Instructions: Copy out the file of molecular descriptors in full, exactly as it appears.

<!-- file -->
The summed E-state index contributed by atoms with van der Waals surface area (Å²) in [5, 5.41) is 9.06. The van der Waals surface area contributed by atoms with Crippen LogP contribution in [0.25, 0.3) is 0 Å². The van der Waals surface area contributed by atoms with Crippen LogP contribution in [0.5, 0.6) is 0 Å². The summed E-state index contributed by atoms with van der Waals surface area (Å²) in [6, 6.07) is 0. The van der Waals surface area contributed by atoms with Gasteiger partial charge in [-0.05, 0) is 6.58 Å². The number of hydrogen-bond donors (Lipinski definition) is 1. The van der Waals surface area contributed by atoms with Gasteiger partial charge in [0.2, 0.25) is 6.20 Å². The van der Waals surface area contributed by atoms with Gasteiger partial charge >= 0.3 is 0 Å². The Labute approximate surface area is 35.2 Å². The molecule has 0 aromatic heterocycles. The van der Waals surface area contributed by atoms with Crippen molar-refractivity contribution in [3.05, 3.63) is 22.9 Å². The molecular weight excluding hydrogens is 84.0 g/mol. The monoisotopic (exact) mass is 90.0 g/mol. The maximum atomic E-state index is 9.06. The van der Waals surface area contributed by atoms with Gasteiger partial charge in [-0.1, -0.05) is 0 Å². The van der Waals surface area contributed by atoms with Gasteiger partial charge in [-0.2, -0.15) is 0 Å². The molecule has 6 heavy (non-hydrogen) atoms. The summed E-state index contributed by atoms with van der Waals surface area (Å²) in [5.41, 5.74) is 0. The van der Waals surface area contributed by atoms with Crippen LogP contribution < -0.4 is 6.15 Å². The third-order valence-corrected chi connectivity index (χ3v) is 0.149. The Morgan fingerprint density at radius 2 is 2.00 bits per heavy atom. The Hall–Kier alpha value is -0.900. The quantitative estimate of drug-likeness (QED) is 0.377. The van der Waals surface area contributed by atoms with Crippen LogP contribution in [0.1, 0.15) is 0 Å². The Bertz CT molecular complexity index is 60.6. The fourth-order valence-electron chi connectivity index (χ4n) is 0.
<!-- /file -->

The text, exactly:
The summed E-state index contributed by atoms with van der Waals surface area (Å²) in [5, 5.41) is 9.06. The van der Waals surface area contributed by atoms with Crippen LogP contribution in [0.25, 0.3) is 0 Å². The van der Waals surface area contributed by atoms with Crippen LogP contribution in [0.5, 0.6) is 0 Å². The summed E-state index contributed by atoms with van der Waals surface area (Å²) in [6, 6.07) is 0. The van der Waals surface area contributed by atoms with Gasteiger partial charge in [-0.05, 0) is 6.58 Å². The number of hydrogen-bond donors (Lipinski definition) is 1. The van der Waals surface area contributed by atoms with Gasteiger partial charge in [0.2, 0.25) is 6.20 Å². The van der Waals surface area contributed by atoms with Gasteiger partial charge >= 0.3 is 0 Å². The Labute approximate surface area is 35.2 Å². The molecule has 0 aromatic heterocycles. The van der Waals surface area contributed by atoms with Crippen molar-refractivity contribution in [3.05, 3.63) is 22.9 Å². The molecular weight excluding hydrogens is 84.0 g/mol. The monoisotopic (exact) mass is 90.0 g/mol. The maximum atomic E-state index is 9.06. The van der Waals surface area contributed by atoms with Gasteiger partial charge in [-0.1, -0.05) is 0 Å². The van der Waals surface area contributed by atoms with Gasteiger partial charge in [-0.2, -0.15) is 0 Å². The molecule has 6 heavy (non-hydrogen) atoms. The summed E-state index contributed by atoms with van der Waals surface area (Å²) in [5.41, 5.74) is 0. The van der Waals surface area contributed by atoms with Crippen LogP contribution < -0.4 is 6.15 Å². The third-order valence-corrected chi connectivity index (χ3v) is 0.149. The Morgan fingerprint density at radius 2 is 2.00 bits per heavy atom. The Hall–Kier alpha value is -0.900. The quantitative estimate of drug-likeness (QED) is 0.377. The van der Waals surface area contributed by atoms with Crippen LogP contribution in [0.1, 0.15) is 0 Å². The Bertz CT molecular complexity index is 60.6. The fourth-order valence-electron chi connectivity index (χ4n) is 0.